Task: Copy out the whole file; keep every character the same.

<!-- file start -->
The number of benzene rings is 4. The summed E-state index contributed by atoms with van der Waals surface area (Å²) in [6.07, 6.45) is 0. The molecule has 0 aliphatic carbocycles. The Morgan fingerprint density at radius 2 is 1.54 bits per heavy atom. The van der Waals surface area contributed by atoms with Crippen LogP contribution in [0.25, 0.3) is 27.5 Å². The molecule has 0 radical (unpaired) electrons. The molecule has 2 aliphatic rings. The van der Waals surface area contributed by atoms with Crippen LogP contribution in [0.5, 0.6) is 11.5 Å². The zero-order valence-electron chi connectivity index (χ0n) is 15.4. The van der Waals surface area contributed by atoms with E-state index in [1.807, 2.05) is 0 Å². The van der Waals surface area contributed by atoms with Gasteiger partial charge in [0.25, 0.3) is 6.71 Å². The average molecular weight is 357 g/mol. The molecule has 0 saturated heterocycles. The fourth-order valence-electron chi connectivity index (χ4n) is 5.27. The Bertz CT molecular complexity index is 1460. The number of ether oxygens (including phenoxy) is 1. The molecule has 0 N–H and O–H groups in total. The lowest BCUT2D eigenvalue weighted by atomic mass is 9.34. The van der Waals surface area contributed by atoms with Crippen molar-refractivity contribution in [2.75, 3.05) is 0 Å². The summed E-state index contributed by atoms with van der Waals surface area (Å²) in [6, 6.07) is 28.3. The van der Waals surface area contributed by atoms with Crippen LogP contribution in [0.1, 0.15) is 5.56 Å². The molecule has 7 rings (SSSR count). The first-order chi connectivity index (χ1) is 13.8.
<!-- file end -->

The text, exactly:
The number of benzene rings is 4. The summed E-state index contributed by atoms with van der Waals surface area (Å²) in [6.07, 6.45) is 0. The molecule has 0 aliphatic carbocycles. The Morgan fingerprint density at radius 2 is 1.54 bits per heavy atom. The van der Waals surface area contributed by atoms with Crippen LogP contribution in [0.25, 0.3) is 27.5 Å². The molecule has 0 radical (unpaired) electrons. The molecule has 2 aliphatic rings. The van der Waals surface area contributed by atoms with Crippen LogP contribution in [0.5, 0.6) is 11.5 Å². The zero-order valence-electron chi connectivity index (χ0n) is 15.4. The van der Waals surface area contributed by atoms with E-state index in [1.807, 2.05) is 0 Å². The van der Waals surface area contributed by atoms with Gasteiger partial charge in [0.25, 0.3) is 6.71 Å². The average molecular weight is 357 g/mol. The molecule has 0 saturated heterocycles. The fourth-order valence-electron chi connectivity index (χ4n) is 5.27. The Bertz CT molecular complexity index is 1460. The number of ether oxygens (including phenoxy) is 1. The molecule has 0 N–H and O–H groups in total. The lowest BCUT2D eigenvalue weighted by atomic mass is 9.34. The van der Waals surface area contributed by atoms with Crippen molar-refractivity contribution in [2.75, 3.05) is 0 Å². The summed E-state index contributed by atoms with van der Waals surface area (Å²) in [6, 6.07) is 28.3. The van der Waals surface area contributed by atoms with Crippen LogP contribution in [0.1, 0.15) is 5.56 Å². The molecule has 7 rings (SSSR count). The first-order chi connectivity index (χ1) is 13.8.